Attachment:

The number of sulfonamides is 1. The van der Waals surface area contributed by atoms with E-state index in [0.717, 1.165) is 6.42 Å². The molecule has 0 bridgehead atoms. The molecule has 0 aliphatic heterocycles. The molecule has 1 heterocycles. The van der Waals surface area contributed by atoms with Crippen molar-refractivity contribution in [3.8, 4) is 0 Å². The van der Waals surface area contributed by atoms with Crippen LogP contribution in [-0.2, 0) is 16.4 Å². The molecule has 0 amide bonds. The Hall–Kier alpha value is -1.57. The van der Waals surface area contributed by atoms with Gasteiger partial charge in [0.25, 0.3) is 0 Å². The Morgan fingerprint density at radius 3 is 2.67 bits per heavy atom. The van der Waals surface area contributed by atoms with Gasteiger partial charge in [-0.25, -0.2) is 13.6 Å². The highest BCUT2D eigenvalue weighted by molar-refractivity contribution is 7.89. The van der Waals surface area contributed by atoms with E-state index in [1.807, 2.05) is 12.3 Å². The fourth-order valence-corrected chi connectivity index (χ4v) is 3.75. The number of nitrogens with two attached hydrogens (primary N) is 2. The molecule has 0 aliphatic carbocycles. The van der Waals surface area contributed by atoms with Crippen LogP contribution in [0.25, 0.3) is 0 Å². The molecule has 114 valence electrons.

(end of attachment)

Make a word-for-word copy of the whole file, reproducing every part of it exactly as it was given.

The number of sulfonamides is 1. The van der Waals surface area contributed by atoms with E-state index in [0.717, 1.165) is 6.42 Å². The molecule has 0 bridgehead atoms. The molecule has 0 aliphatic heterocycles. The molecule has 1 heterocycles. The van der Waals surface area contributed by atoms with Crippen molar-refractivity contribution in [3.8, 4) is 0 Å². The van der Waals surface area contributed by atoms with Crippen LogP contribution in [-0.2, 0) is 16.4 Å². The molecule has 0 amide bonds. The Hall–Kier alpha value is -1.57. The van der Waals surface area contributed by atoms with Gasteiger partial charge in [0.25, 0.3) is 0 Å². The Morgan fingerprint density at radius 3 is 2.67 bits per heavy atom. The van der Waals surface area contributed by atoms with Gasteiger partial charge in [-0.25, -0.2) is 13.6 Å². The highest BCUT2D eigenvalue weighted by molar-refractivity contribution is 7.89. The van der Waals surface area contributed by atoms with E-state index in [1.807, 2.05) is 12.3 Å². The fourth-order valence-corrected chi connectivity index (χ4v) is 3.75. The number of nitrogens with two attached hydrogens (primary N) is 2. The molecule has 0 aliphatic carbocycles. The van der Waals surface area contributed by atoms with Crippen LogP contribution in [0.25, 0.3) is 0 Å². The molecule has 114 valence electrons.